Jade City is described as a high fantasy, and that’s not entirely true. Sure, the world is a fantasy world, based on Japan, but the use of jade, which grants the Kekonese people superhero-like powers, is really the only fantasy element. The rest of the book has a gritty, almost noir feel. The best way to describe this book is The Godfather mixed with martial arts movies.

The writing style is cool, almost business-like, but it flows well. The worldbuilding is intense, and this book as a whole is very dense, so much so that it sometimes felt like a chore to read it. That being said, I did really enjoy certain parts of this book, and Lee is clearly a master worldbuilder. 

My main critique is that I never became super invested in the characters. I enjoyed reading Shae and Anden’s perspectives the most, yet they never really shone on the page. The third person POV was too distant, and it didn’t help that each chapter was from the perspective of a new character, and there were a myriad of characters in this book. 

If you’re specifically looking for a book that’s majority fueding mobsters, with a small dash of fantasy and political intrigue, then go for it. But unfortunately, it wasn’t my kind of read.

VERDICT: ⭐⭐.5 /5

Review: Ninth House by Leigh Bardugo

Alexis:

Ultimately, I enjoyed this book. There’s no such thing as a perfect book, but there were definitely some major things that made me almost not enjoy this book. (Disclaimer: Historically, I haven’t been a fan of dark academia).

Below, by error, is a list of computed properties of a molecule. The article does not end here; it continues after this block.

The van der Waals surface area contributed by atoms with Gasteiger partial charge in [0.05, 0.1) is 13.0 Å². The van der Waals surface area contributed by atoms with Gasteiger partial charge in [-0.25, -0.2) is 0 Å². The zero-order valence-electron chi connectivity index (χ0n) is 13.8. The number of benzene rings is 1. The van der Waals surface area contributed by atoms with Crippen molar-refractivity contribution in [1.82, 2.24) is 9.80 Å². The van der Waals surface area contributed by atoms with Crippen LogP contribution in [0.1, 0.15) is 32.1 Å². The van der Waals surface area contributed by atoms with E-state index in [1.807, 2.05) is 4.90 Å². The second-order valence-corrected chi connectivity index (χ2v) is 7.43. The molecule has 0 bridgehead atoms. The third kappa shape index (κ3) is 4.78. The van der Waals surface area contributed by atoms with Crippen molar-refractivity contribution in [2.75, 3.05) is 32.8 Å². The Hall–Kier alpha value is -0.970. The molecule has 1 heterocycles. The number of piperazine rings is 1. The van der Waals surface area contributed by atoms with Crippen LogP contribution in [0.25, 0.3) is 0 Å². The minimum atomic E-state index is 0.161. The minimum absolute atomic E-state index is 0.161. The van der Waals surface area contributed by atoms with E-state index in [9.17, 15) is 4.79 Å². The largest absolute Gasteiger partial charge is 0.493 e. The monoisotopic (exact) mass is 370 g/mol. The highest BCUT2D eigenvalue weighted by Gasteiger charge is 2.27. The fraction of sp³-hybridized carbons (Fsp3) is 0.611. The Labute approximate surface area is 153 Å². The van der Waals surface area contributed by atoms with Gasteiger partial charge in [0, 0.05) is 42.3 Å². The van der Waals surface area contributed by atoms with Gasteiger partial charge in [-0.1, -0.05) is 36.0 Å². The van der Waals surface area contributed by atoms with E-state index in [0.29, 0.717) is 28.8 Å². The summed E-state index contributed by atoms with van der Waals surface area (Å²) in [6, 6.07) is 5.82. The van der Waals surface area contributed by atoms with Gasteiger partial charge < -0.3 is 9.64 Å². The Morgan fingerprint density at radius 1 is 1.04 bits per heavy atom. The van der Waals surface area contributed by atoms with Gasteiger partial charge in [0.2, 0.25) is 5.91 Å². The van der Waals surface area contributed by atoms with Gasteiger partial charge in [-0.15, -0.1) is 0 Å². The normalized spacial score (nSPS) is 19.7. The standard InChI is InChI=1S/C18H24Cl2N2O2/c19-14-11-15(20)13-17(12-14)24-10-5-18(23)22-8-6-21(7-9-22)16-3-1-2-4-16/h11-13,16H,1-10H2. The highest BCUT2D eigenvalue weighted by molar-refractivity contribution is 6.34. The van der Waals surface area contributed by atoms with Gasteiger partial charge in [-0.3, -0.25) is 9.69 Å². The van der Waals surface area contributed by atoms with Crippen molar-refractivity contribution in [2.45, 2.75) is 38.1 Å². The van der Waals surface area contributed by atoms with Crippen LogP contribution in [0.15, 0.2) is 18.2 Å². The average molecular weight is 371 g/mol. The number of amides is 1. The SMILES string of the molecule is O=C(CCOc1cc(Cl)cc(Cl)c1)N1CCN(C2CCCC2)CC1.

What I wasn’t a huge fan of:

  1. The first 200 pages are basically a giant info dump. I had absolutely no idea what the heck I was reading for a long time, and while I kept charging through, this will definitely turn off a lot of readers right off the bat. In Bardugo’s past books, her worldbuilding usually improves in book two of her series. But Ninth House has alternating timelines, which doesn’t make the beginning any less confusing. A lot of important worldbuilding information wasn’t explained until late into the book, which made this book a bit of a chore to get through.
  2. The plot is fairly slow moving. Because of the info dump beginning, there is a lot of narration and flashbacks. This gets in the way of the actual plot, which picked up around page 300.
  3. I generally enjoy reading dark books, but Ninth House almost verges on being too dark. Basically anything bad that can happen happens. Alex, the main character, had a hard past, but it’s almost too hard, if that makes sense. There’s a lot of violence that happens that’s almost unnecessary; it feels like violence for the sake of violence, as if Bardugo is trying to prove that she can write an adult book.

But the saving graces were:

  1. Darlington. And from what I’ve heard from other people who have read the book, we’re in agreement! He is definitely the shining character; his backstory resonated with me more than Alex’s. He has a great personality, and a charisma that bounces off of the page. And in a book full of morally grey characters, his character was welcoming.